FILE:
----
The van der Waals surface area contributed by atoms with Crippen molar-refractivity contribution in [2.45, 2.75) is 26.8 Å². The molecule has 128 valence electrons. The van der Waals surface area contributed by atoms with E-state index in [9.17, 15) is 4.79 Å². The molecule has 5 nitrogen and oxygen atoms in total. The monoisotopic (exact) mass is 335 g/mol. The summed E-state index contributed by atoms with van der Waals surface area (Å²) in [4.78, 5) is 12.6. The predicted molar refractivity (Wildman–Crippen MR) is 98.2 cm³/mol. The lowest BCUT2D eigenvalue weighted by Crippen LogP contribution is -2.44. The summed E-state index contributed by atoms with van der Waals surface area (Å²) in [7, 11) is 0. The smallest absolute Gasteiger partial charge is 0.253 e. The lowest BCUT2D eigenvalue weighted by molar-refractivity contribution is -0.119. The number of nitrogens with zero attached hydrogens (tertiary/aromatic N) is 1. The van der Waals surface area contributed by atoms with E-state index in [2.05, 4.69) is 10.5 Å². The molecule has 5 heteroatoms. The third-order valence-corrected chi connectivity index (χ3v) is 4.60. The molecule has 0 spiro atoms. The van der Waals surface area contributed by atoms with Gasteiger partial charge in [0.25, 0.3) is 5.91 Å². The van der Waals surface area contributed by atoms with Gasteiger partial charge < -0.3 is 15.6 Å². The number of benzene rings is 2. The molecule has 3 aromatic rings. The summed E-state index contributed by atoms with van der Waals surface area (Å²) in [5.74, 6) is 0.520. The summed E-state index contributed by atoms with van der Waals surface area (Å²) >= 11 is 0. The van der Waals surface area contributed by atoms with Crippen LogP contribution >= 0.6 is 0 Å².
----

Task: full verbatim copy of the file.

The van der Waals surface area contributed by atoms with Crippen molar-refractivity contribution in [2.45, 2.75) is 26.8 Å². The molecule has 128 valence electrons. The van der Waals surface area contributed by atoms with E-state index in [9.17, 15) is 4.79 Å². The molecule has 5 nitrogen and oxygen atoms in total. The monoisotopic (exact) mass is 335 g/mol. The summed E-state index contributed by atoms with van der Waals surface area (Å²) in [4.78, 5) is 12.6. The predicted molar refractivity (Wildman–Crippen MR) is 98.2 cm³/mol. The lowest BCUT2D eigenvalue weighted by Crippen LogP contribution is -2.44. The summed E-state index contributed by atoms with van der Waals surface area (Å²) in [7, 11) is 0. The smallest absolute Gasteiger partial charge is 0.253 e. The lowest BCUT2D eigenvalue weighted by molar-refractivity contribution is -0.119. The number of nitrogens with zero attached hydrogens (tertiary/aromatic N) is 1. The van der Waals surface area contributed by atoms with E-state index in [2.05, 4.69) is 10.5 Å². The molecule has 5 heteroatoms. The third-order valence-corrected chi connectivity index (χ3v) is 4.60. The molecule has 0 spiro atoms. The van der Waals surface area contributed by atoms with Gasteiger partial charge in [0.25, 0.3) is 5.91 Å². The van der Waals surface area contributed by atoms with Gasteiger partial charge < -0.3 is 15.6 Å². The number of benzene rings is 2. The molecule has 3 aromatic rings. The summed E-state index contributed by atoms with van der Waals surface area (Å²) in [5.74, 6) is 0.520. The summed E-state index contributed by atoms with van der Waals surface area (Å²) >= 11 is 0. The van der Waals surface area contributed by atoms with Crippen LogP contribution >= 0.6 is 0 Å².